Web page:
Conventional wisdom informs businesses to store every byte of their data possible, and with the affordability of cloud storage, more companies are storing more files. Surprisingly, in an aboutface to this maximum data-storage practice, businesses are now being advised to delete all unnecessary data in light of our lawsuit-happy culture.
Data as a Liability
The theory of data as a liability makes sense. Unknowingly, you may be storing a file on your network that, upon getting sued, will be retrieved and used against your business. If the incriminating file has zero value to the day-to-day operations of your business (as is the case with 72 percent of all stored data, according to a recent study by IDG Research Services), then what’s the point of holding on to a time bomb like this?
This was the legal advice given to CIO.com from Tony MacFarland, an attorney who advocates the practice of methodical and vigorous data destruction:
It’s a way to avoid risk. That’s because when you no longer store the data you don’t really have to retain, complying with legal requests for e-mail or documents is not just easier, it means that whatever the topic of the legal inquiry of electronic discovery, the old documents are simply not there to produce, hence less legal exposure.
This is why diligent data management is important, and why you need to be on the lookout for unnecessary files that can become a liability. Deleting of unnecessary data needs to be at the top of your organization’s data management checklist.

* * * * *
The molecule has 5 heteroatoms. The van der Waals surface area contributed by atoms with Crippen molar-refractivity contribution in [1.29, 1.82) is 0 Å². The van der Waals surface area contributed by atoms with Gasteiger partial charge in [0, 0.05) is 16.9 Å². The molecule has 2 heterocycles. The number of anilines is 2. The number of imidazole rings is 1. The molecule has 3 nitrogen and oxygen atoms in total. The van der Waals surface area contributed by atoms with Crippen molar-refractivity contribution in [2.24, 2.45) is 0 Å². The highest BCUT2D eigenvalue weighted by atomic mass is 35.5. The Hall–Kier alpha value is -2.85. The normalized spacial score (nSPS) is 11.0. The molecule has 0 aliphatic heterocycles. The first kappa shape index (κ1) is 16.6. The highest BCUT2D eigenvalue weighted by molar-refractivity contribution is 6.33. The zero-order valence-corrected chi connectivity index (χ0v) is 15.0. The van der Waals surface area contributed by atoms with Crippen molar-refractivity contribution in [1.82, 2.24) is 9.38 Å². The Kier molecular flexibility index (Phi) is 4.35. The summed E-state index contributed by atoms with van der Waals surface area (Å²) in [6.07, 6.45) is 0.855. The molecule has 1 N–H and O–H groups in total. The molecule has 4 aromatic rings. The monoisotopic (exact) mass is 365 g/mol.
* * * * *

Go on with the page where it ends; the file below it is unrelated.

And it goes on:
To be clear, we’re not advocating that you pull a Richard Nixon and destroy crucial documents needed to complete a legitimate investigation. We’re simply talking about reducing risks. Deleting data to minimize liability is no different than performing routine maintenance around your office. See a spill in the kitchen, mop it up. Come across an uncovered electrical outlet, cover it up. Notice a file containing useless company emails from five years ago, wipe the file from the network.
The Importance of Having a Data Destruction Plan
Essentially, your business needs a solid data destruction plan. One data management solution that your business can take advantage of is a centralized electronic-document management system, preferably one that’s automated to save you time and prevent unneeded and risky files from piling up on your system. Attorney Tony MacFarland has these legal tips to help you build your own data destruction plan:
- When possible under law, consider e-mail transitory, perhaps saved to a personal folder but “all gone after a year.”
- Eliminate shared folders.
- Only retain personal information on employees required under labor laws.
- Figure out what types of documents must be stored for specific timeframes in the given industry, and electronically destroy them (as well as the paper documents) based on specific timeframes for retention periods under law.
We also feel the need to point out that this isn’t an excuse to forgo backing up your data. You still want to utilize a data backup and recovery solution like our BDR tool. In the modern office, it’s recommended that businesses have in place both a business continuity plan that includes data backup, and a data destruction plan to minimize liability. CTN Solutions can help you implement both of these plans. Call us today at (610) 828- 5500 to learn more.